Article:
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"A Quiet Storm," is the story of a 17-year-old girl faced with an anguishing dilemma. Living in the New Orleans Ninth Ward, the talented young pianist, Aurora is on the verge of leaving for college to study music when she discovers her cousin Tyrell is responsible for a heinous high-profile murder. Directed by Jason Affolder and photographed by Director of Photography Jake Springfield, the film was made entirely with the Sony α7S in 4K using Atomos Shogun Recorders. At the film's premiere on October 16th at New Orleans Film Festival, it was projected on an IMAX sized screen!
Winning the award is an incredible accomplishment for the filmmakers and the α7S! A Quiet Storm was in competition with films that had bigger budgets and vastly more expensive camera packages, yet still took the prize.
Director of Photography Jake Springfield describes why the filmmakers made decision to use the Sony α7S, "We chose the α7S because we wanted to shoot in 4K and our the entire film had to be produced for under $100,000. Given that we had a small budget coupled with the fact that we had multiple night shoots, we needed a great low light camera. Nothing compares to the α7S in low light situations. The α7S allowed us to use available street light and then key and supplement the scenes with smaller lighting units.
Low-light performance wasn't the only reason they chose the α7S. "Also, the size of the camera allowed us a ton of flexibility when using with car mounts, sliders, Ronin gimbal, and handheld rigs," Springfield explains. "After testing other 4K options in a similar price range the α7S was head and shoulders above the rest. After seeing it projected at the film festival on the large screen (Entergy Giant Screen Theatre - formerly an Imax), I was even more impressed with the α7S' ability to capture cinematic projectable images."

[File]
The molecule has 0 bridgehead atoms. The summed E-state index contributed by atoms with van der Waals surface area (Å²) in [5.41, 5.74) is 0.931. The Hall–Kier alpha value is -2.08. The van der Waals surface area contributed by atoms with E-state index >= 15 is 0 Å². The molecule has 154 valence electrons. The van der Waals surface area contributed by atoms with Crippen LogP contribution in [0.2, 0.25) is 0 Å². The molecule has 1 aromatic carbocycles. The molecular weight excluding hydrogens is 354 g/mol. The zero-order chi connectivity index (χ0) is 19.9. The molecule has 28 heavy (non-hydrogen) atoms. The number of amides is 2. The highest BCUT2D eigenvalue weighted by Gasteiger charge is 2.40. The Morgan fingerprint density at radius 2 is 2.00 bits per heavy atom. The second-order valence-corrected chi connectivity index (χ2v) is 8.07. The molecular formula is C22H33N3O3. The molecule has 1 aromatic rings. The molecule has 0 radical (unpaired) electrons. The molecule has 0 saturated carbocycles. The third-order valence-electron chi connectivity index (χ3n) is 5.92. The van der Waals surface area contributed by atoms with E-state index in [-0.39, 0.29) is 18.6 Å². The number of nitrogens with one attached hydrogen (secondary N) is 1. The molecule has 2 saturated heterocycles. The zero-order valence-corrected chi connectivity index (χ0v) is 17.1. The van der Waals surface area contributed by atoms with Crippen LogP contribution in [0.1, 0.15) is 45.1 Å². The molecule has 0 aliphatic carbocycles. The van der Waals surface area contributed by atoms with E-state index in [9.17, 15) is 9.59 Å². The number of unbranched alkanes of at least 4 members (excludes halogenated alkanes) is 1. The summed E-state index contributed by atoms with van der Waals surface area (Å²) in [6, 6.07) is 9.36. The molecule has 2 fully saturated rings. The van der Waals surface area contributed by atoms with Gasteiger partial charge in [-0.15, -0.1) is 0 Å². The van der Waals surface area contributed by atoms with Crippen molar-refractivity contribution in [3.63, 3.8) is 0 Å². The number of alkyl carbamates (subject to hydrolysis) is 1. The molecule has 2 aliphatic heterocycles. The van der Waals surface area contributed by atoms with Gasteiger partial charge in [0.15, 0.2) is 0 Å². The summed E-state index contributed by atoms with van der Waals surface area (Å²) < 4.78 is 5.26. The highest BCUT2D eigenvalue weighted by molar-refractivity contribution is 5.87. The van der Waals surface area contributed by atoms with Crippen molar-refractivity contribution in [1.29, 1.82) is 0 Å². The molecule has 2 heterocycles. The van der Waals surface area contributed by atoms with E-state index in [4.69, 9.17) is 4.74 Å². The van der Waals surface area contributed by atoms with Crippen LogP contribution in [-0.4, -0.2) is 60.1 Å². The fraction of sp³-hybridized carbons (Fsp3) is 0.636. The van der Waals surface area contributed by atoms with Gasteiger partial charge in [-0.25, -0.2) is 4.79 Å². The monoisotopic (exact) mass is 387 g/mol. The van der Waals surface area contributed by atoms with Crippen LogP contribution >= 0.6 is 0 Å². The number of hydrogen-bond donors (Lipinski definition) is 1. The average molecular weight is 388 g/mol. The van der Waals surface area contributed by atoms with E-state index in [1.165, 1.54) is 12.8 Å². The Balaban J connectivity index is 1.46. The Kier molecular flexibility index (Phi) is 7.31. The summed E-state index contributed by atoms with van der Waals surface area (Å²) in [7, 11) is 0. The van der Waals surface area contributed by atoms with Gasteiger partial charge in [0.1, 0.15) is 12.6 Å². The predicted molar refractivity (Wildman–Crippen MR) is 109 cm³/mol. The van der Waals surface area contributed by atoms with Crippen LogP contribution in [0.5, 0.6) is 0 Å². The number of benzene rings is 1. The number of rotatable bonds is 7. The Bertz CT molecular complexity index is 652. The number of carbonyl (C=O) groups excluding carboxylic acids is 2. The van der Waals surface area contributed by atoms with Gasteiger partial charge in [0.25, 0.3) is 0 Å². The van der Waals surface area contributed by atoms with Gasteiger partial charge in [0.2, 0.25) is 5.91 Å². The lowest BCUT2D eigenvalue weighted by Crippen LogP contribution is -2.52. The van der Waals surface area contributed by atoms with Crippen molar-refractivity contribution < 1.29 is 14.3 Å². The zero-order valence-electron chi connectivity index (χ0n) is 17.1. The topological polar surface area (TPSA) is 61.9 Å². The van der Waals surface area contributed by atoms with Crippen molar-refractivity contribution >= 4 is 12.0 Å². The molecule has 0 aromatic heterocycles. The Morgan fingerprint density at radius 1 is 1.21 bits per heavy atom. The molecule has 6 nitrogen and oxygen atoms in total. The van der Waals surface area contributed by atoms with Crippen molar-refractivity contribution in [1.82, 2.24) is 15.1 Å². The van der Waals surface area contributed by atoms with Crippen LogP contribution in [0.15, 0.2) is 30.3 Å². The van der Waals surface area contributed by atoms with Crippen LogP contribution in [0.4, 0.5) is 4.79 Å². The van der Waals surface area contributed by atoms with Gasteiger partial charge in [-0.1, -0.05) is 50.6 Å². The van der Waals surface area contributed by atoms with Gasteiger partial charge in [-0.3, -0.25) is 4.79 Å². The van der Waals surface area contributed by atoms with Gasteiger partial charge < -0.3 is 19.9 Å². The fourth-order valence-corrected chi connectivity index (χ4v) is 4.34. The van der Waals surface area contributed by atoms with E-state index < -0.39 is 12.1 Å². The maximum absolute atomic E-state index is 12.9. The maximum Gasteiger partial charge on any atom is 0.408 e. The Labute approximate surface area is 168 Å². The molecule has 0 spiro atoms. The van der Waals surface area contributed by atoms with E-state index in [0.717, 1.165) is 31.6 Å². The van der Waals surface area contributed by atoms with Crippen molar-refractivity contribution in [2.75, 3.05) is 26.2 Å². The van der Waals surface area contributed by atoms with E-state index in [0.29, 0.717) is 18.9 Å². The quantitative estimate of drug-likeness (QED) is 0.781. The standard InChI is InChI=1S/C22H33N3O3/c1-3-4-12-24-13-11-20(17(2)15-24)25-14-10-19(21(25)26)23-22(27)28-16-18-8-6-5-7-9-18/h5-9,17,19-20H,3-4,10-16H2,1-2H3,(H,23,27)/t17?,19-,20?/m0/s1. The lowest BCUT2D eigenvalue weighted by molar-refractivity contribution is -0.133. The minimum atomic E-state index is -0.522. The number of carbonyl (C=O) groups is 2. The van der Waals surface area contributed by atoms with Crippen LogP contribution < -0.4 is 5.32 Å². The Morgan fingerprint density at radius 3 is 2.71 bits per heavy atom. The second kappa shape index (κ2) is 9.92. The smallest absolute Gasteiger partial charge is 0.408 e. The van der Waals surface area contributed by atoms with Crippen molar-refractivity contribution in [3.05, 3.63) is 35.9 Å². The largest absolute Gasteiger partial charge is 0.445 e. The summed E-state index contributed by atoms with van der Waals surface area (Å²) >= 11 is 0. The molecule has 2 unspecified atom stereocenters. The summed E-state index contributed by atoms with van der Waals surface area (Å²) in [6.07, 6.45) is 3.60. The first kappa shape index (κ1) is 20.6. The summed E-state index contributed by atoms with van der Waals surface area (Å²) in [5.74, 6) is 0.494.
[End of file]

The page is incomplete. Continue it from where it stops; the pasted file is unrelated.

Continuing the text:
The Ninth Ward, for many synonymous with crime, decay and poverty after the disasters of Hurricane Katrina, was not chosen by accident. Director Jason Affolder writes, "New Orleans is a city that is simultaneously thriving and dying, making it the perfect setting for a film wherein daily life is balanced between the same extremes. Its decaying houses, verdant nature, ruptured streets, and humid light host characters that represent the spectrum of life in the often treacherous 9th Ward. From the struggling parents to the abandoned children to the police who must bear witness... all of these people are poignant to me, as I interact with them every day, whether it be on duty or on the street. They all know that in the tough neighborhoods of the Big Easy, everything can suddenly be at stake on any given day."